One of the topics I get asked about frequently by those taking or exploring Microsoft certification for the first time is exam questions and whether any samples are available. For a long time, this has been a potentially taboo topic. Per the Microsoft Exam Non-Disclosure Agreement, you have to agree to when sitting an exam, discussion of such a topic would put the offending individual at severe risk of getting banned from taking an exam again in the future. As I’m sure you’ll agree, this is a reasonable step to ensure that the integrity of the exam process is protected from unscrupulous individuals. So the best you could hope for is to purchase a MeasureUp practice test to get a feel for how difficult the exam may be and the types of questions you may expect. Unfortunately, not everyone has the money available to purchase these, putting particular candidates at a disadvantage compared to others. Worst, it could perhaps force them to go down more dangerous routes, such as using brain dumps (which you should never, ever use, by the way).
Whether there has been a change of opinion on this topic or perhaps in an attempt to put everyone on equal footing, I was surprised to notice the other day that all of the currently available Fundamentals exams now have a link to some free sample questions:
Prospective candidates are free to use these as they see fit as part of their revision process. You can access the respective sample question list for each exam by using the links below:
- Exam AI-900: Microsoft Azure AI Fundamentals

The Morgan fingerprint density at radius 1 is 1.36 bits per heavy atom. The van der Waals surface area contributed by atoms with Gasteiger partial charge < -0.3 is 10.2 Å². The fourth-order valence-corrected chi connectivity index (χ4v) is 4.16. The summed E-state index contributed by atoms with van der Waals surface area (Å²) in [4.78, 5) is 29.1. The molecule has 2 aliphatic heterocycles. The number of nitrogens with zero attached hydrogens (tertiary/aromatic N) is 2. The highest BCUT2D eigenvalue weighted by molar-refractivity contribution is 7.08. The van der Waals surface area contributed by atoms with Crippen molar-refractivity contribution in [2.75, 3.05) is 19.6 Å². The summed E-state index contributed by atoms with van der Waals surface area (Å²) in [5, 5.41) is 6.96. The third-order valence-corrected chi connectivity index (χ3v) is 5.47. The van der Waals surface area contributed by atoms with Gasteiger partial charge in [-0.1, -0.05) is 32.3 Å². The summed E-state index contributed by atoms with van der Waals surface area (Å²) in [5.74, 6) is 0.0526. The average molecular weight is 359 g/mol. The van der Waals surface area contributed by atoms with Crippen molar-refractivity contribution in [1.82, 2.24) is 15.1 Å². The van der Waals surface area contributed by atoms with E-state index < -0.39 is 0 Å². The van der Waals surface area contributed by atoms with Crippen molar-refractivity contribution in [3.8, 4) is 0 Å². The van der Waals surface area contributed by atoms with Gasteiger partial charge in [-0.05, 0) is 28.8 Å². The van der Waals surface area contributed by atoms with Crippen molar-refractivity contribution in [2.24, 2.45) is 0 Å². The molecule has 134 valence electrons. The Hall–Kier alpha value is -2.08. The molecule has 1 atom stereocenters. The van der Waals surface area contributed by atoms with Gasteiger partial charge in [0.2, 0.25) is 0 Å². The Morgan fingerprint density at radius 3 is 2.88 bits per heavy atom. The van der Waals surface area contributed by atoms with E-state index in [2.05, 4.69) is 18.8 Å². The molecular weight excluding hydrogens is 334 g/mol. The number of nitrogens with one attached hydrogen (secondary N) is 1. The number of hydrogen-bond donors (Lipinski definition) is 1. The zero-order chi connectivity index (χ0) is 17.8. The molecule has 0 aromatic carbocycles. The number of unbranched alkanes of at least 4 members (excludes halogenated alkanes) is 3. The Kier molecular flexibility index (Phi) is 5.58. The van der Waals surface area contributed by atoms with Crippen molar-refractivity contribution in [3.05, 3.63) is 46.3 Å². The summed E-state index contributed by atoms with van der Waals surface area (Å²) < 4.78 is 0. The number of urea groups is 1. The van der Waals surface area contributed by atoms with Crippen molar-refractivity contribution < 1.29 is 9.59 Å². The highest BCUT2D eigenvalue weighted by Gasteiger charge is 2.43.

- Exam AZ-900: Microsoft Azure Fundamentals
- Exam DP-900: Microsoft Azure Data Fundamentals
- Exam MB-910: Microsoft Dynamics 365 Fundamentals (CRM)
- Exam MB-920: Microsoft Dynamics 365 Fundamentals (ERP)
- Exam MS-900: Microsoft 365 Fundamentals
- Exam PL-900: Microsoft Power Platform Fundamentals
- Exam SC-900: Microsoft Security, Compliance, and Identity Fundamentals
As Microsoft notes clearly, these questions will bear little or no resemblance to what you will see on the exam itself (for the reasons stated previously). Still, they act as an inexpensive means of gauging your readiness for a particular exam. Personally speaking, I don’t benefit much from example questions as a revision tool when preparing for an exam. But each to their own, I guess. 😄 It will also be interesting to see whether other, more challenging exams get the same treatment in the future. You can provide feedback directly to Microsoft if you think this is a good idea and would like to see more of this in the future.
What are your thoughts on this change? Will it make it easier for you to contemplate sitting any of these exams in the future? Let me know what you think in the comments below!